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Thread: What does православные mean?

  1. #16
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    Quote Originally Posted by americaninmoscow View Post
    rus,

    I was sadly hoping and expecting something a little bit more intellectual regarding the etymology of Russian words and how they would apply to today's use of said words and what they do or don't mean. At least more about the history of the word.

    As to what you wrote- blah blah blah. It's not true. It's the same as GWBush - you are either a terrorist or you aren't.

    I am not a Baptist, nor Methodist, and we can disagree as to what a baptism should entail, but that doesn't mean I don't see both Baptists and Methodists as Protestants and in the generally correct direction ( as opposed to say, Buddhism or Hindu).

    Also, every Russian Orthodox views others as heretic (what about the Old believers?), and 99% can't defend their faith at all, simply saying- the "priest" said it, so it is so. The perfect case is - everyone is heretic if they don't recognise Kirril as the "ultimate leader". Of course, that is a bit exaggerated, but it isn't far off. Just ask simple questions. It is simply mind blowing to hear the response. And once you do- you realize Russian Orthodox is just another vehicle for an ethnoreligious group headed towards nationalism. The really simple test is this- those that are closest and recognize Kirril as the ultimate leader are friends. Those that don't - aren't. Witness Egyptian Copts. Or the recent split with Ukraine. BFF until not.

    Anyways, I have more esoteric questions and would love to discuss them.

    Such as-

    In the English version of Christianity, the book of Revelation mentions two figures - the dragon and the bear, both near the end times and possibly related to the Gog/Magog war.

    What does the Russian Orthodox Church have to say about this?
    Hi, AIM!
    I’m sorry you see anything I say as “blah blah blah”; I am sincere, I grant your sincerity, and I think the issue of thinking oneself right and even in possession of ultimate Truth about the nature of man and his purpose and life is relevant, as I said earlier. If you are patient, and honestly curious, and would really like to understand how anyone could accept a particular position as true, especially one you doubt the truth of, I’ll be happy to defend my understanding of it all.

    I’m not interested in quarreling, or trying to defend it to people who have no curiosity, and no intention of seriously considering anything I might say. But yeah, I do think Orthodoxy actually The Truth, and I think it despite schisms, despite corrupt hierarchs and laity, and I don’t hold faith in myself as wiser than such ancient institutions. If I am (or any one of us is) the wisest resource around, then humanity is in a ton of trouble.

    And yes, I also think Protestants have an awful lot more or less right, at least, speaking about their teachings, when they are consistent and held over time, and not speaking of fallible people who are liable to disappoint us.

    We’d have to unpack the words “heretic” and “heresy” and establish the most intelligent understanding of the concept; I think most people give the word very little thought, and misuse the word.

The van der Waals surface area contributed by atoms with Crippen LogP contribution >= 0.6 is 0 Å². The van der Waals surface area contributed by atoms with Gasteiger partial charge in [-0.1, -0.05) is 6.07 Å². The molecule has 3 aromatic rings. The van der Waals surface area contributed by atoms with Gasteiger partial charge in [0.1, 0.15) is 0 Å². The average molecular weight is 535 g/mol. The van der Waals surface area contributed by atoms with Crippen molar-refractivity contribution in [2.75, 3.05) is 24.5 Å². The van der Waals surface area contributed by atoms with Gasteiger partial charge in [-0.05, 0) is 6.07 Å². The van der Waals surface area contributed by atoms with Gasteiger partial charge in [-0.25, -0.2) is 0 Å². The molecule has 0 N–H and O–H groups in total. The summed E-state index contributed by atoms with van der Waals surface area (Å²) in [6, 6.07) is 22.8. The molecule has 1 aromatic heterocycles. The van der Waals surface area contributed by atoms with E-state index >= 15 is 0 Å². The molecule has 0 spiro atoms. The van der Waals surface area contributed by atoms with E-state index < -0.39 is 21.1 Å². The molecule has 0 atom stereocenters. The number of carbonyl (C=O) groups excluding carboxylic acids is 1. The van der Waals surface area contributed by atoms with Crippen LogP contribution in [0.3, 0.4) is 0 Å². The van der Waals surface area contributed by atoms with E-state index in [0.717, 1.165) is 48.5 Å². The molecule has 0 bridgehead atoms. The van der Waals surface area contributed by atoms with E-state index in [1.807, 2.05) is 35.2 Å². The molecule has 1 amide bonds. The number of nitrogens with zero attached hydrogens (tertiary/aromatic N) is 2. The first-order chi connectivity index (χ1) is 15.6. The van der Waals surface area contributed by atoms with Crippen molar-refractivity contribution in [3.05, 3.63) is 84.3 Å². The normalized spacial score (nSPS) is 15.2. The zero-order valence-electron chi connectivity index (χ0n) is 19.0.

Your admitted exaggeration of Pat. Kirill’s role actually is a little further off than you think; it would help if you understood that he can’t tell me to do anything at all that is not consistent with Orthodox Tradition, and that my obedience is voluntary, and that he hardly ever tells anyone to do anything except what the Gospel tells us to do, and it’s even conceivable that disobedience might be necessary if any fallible human leadership actually contradicts that Tradition.

    It is certainly true that people with no scruples can use any religion as a vehicle for something else (such as nationalism). But that doesn’t free you of the question of whether the teachings of the religion are true or not. People who do such things are putting the cart before the horse, and actually making themselves their own gods.

    Based on your words, I don’t think you have a good grasp of the divisions within Orthodoxy. You have to have a good grasp of what canonicity is, and the reasons why it matters.

    Regarding your question on the book of Revelation, the one thing I can say for certain is that we admit a lot of agnosticism about it. Yes, there have been comments by saints and Church fathers, but it is telling that it is the one book of the New Testament that is not read in the Divine Liturgy. We don’t pretend to understand absolutely everything in Scripture, and that is by far the most mystical book. (But I think such questions far less important than the issues of whether A) Christianity is true or not, and B) whether the Orthodox Church is the most authentic and faithful expression of Christian tradition or not.)

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    americaninmoscow (02-11-2018)

  3. #17
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    Quote Originally Posted by rusmeister View Post
    It is certainly true that people with no scruples can use any religion as a vehicle for something else (such as nationalism).
    Well, they did, do and will do. The instrument is rather handy and convenient.
    In the application to the Russian history - Duke Vladimir for tribes unification and strengthening his power, Peter The First to get materials and money for armament and again strengthening state power, after-revolution bolsheviks to get funds and human resources for industrialisation and collectivisation, Uncle Joe to get moral support for Red Army fighting against Nazis, Gorby-Yeltsin-Putin to substitute going communistic state ideology with religiosity and building chirches otherwise mosques...
    All the world's Kremlin,
    And all the men and women merely agents